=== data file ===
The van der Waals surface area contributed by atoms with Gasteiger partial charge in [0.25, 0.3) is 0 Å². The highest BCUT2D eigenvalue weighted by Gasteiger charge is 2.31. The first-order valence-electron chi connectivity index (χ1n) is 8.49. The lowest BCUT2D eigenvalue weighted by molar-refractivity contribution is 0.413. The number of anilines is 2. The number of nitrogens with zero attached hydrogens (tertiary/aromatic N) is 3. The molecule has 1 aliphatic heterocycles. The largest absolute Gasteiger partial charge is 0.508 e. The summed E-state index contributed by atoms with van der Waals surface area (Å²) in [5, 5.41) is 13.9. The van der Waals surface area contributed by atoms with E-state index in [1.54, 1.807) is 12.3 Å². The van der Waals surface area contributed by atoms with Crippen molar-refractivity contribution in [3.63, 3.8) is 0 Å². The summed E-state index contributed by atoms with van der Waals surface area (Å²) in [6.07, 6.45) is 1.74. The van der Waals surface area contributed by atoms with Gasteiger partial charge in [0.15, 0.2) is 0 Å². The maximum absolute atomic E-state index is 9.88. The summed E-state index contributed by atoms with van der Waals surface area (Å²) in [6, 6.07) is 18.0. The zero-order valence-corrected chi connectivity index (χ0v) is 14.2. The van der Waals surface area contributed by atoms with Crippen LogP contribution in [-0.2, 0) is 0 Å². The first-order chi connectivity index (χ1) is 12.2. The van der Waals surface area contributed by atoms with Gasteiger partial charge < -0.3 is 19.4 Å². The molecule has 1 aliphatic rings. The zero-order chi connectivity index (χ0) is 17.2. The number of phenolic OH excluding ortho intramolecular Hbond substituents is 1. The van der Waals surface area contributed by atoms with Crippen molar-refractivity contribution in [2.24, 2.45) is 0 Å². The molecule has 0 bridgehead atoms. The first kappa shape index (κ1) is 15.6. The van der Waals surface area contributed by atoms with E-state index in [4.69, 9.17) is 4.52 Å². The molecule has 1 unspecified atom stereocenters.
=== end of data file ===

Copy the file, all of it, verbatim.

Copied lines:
The van der Waals surface area contributed by atoms with Gasteiger partial charge in [0.25, 0.3) is 0 Å². The highest BCUT2D eigenvalue weighted by Gasteiger charge is 2.31. The first-order valence-electron chi connectivity index (χ1n) is 8.49. The lowest BCUT2D eigenvalue weighted by molar-refractivity contribution is 0.413. The number of anilines is 2. The number of nitrogens with zero attached hydrogens (tertiary/aromatic N) is 3. The molecule has 1 aliphatic heterocycles. The largest absolute Gasteiger partial charge is 0.508 e. The summed E-state index contributed by atoms with van der Waals surface area (Å²) in [5, 5.41) is 13.9. The van der Waals surface area contributed by atoms with E-state index in [1.54, 1.807) is 12.3 Å². The van der Waals surface area contributed by atoms with Crippen molar-refractivity contribution in [3.63, 3.8) is 0 Å². The summed E-state index contributed by atoms with van der Waals surface area (Å²) in [6.07, 6.45) is 1.74. The van der Waals surface area contributed by atoms with Gasteiger partial charge in [0.15, 0.2) is 0 Å². The maximum absolute atomic E-state index is 9.88. The summed E-state index contributed by atoms with van der Waals surface area (Å²) in [6, 6.07) is 18.0. The zero-order valence-corrected chi connectivity index (χ0v) is 14.2. The van der Waals surface area contributed by atoms with Crippen LogP contribution in [-0.2, 0) is 0 Å². The first-order chi connectivity index (χ1) is 12.2. The van der Waals surface area contributed by atoms with Gasteiger partial charge < -0.3 is 19.4 Å². The molecule has 1 aliphatic rings. The zero-order chi connectivity index (χ0) is 17.2. The number of phenolic OH excluding ortho intramolecular Hbond substituents is 1. The van der Waals surface area contributed by atoms with Crippen molar-refractivity contribution in [2.24, 2.45) is 0 Å². The molecule has 0 bridgehead atoms. The first kappa shape index (κ1) is 15.6. The van der Waals surface area contributed by atoms with E-state index in [4.69, 9.17) is 4.52 Å². The molecule has 1 unspecified atom stereocenters.